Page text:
that the court considered "during the marriage" to
include the time up to and including the final hearing. The
court terminated the temporary orders as of July 24, 2013,
and it designated June 30, 2013 as the valuation date for the
SEI-Services and Siemens Savings Plans retirement accounts.
There is nothing to suggest that the date of the final
hearing is inequitable for purposes of dividing the marital
Id. at ¶ 56.
The Sixth Appellate District in reviewing R.C. 3105.171(A)(2)
and (G) has remanded a case for a determination of the start
and end dates of the marriage; the trial court did not
specify the dates used to determine "during the
marriage." Jackson v. Jackson, 6th Dist. Fulton
No. F-12-013, 2014-Ohio-1145, ¶ 10-15. In that case, it
was the start date of the marriage that was at issue. As to
the retirement accounts, the appellate court indicated that
it appeared the trial court used the "default
dates," the date of the marriage and date of the final
hearing to define "during the marriage," because
an expert testified as to what portion of the
retirement was premarital and what portion was accumulated
during the marriage. Id. at ¶ 10-11. However,
as to a car that was purchased prior to the date of marriage,
the trial court determined the vehicle was marital property.
Id. at ¶ 11. The appellate court concluded that
it appeared the trial court was using a second date for the
start date of marriage for this property. Id. The
trial court did not explain why a de facto date was necessary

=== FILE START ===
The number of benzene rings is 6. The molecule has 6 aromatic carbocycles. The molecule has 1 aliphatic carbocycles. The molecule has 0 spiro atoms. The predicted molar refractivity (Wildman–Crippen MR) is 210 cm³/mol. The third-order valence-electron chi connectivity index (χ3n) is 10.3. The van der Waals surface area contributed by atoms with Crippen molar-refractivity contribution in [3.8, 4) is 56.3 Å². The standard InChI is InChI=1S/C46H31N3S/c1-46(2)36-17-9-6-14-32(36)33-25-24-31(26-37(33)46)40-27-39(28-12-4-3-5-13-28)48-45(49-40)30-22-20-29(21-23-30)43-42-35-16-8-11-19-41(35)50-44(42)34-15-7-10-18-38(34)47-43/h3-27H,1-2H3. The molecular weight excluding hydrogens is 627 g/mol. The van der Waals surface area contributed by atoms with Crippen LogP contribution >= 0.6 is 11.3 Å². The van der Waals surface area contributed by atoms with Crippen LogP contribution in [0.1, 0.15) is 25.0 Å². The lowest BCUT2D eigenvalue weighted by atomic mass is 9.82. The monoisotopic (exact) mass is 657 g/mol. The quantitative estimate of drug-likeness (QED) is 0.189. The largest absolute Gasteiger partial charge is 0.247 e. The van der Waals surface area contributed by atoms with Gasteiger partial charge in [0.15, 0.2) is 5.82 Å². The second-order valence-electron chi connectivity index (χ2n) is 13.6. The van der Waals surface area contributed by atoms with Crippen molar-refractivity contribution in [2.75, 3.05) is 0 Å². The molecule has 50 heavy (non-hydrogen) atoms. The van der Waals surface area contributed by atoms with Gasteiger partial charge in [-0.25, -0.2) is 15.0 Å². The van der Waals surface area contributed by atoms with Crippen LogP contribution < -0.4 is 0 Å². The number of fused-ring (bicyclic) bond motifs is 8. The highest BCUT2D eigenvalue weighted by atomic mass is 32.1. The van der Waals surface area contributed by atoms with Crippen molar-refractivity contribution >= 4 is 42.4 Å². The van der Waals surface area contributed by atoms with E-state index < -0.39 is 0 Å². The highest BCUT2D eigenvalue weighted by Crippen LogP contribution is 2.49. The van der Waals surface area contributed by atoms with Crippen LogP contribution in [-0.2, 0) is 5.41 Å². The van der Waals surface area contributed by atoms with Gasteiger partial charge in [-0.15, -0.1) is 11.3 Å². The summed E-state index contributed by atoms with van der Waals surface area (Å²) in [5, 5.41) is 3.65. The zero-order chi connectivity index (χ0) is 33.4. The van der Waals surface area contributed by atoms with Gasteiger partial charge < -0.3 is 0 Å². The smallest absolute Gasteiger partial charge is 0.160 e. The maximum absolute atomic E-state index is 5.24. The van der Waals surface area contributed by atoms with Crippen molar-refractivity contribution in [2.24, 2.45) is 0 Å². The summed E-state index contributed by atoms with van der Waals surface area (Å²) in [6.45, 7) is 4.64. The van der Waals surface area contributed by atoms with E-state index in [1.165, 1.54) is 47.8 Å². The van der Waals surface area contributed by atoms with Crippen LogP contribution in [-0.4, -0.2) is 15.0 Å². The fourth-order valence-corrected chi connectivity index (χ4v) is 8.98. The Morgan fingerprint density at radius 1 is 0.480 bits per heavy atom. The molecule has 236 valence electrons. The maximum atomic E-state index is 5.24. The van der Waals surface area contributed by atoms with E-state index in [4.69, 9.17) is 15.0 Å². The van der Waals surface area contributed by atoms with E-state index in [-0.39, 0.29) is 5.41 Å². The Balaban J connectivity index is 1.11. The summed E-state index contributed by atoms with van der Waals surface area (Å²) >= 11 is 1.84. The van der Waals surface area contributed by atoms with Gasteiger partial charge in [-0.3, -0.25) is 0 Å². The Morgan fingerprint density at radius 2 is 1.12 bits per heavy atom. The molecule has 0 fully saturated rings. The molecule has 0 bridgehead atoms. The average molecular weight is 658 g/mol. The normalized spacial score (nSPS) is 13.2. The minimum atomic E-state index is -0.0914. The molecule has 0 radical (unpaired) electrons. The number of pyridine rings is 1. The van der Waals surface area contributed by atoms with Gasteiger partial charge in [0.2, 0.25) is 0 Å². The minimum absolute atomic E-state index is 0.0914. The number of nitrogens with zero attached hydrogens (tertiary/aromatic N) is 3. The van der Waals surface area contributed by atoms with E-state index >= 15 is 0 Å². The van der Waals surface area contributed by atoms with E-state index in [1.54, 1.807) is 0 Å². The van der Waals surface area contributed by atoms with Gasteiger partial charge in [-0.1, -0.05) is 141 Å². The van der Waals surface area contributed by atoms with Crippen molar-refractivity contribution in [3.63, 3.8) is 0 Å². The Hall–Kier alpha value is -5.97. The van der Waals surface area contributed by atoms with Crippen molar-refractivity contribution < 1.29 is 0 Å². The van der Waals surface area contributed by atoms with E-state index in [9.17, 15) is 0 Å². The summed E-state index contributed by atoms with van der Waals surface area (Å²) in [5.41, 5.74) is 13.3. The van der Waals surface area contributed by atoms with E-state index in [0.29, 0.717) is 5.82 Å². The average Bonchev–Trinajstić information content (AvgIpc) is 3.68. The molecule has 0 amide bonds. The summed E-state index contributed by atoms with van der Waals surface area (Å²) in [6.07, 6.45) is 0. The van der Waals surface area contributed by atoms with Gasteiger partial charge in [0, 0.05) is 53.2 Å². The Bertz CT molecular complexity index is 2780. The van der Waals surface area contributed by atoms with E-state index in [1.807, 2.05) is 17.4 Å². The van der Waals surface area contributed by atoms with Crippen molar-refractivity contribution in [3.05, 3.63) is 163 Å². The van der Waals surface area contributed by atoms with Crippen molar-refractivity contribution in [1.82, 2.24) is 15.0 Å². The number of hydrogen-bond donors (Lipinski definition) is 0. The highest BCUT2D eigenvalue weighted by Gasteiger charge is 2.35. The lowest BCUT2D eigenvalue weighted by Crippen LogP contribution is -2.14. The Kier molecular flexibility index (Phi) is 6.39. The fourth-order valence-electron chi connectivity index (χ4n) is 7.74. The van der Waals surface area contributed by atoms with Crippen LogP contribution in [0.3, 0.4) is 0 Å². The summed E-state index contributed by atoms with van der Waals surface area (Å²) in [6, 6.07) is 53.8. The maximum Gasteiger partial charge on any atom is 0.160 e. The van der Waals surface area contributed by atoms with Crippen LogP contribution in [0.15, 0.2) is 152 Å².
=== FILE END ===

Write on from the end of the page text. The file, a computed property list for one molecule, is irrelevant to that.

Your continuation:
for this property or even expressly indicate it was applying
a de facto date instead of the presumed date. Id. at
¶ 11-12. In remanding for clarification, the appellate
On this record, we cannot determine the basis of the trial
court's decision to treat the Mustang as marital
property. In its July 6, 2012 judgment, the trial court
adopted "in toto" the allocations and valuations of
personal property detailed in Ken's post-hearing brief.
In the allocations, the Mustang was treated as marital
property. However, the trial court did not make any findings
concerning the Mustang and specifically did not state a
determination under R.C. 3105.171(A)(2)(b) that it would be
inequitable to use the default dates specified under R.C.
3105.171(A)(2)(a) to determine whether the Mustang is marital
property. The court also did not select and specify other
dates in its judgment for use in determining whether the
Mustang is marital property.
Pursuant to R.C. 3105.171(G), we reverse and remand the trial
court's judgment with respect to classification of
property as marital or separate and with respect to division
of marital property, including treatment of retirement
accounts, the Ford Mustang automobile, and other personal
property. We remand to permit the trial court to clarify and,
if necessary, correct its judgment. In revisiting these
issues on remand, the trial court shall specify in its
judgment the dates it employs to define the meaning of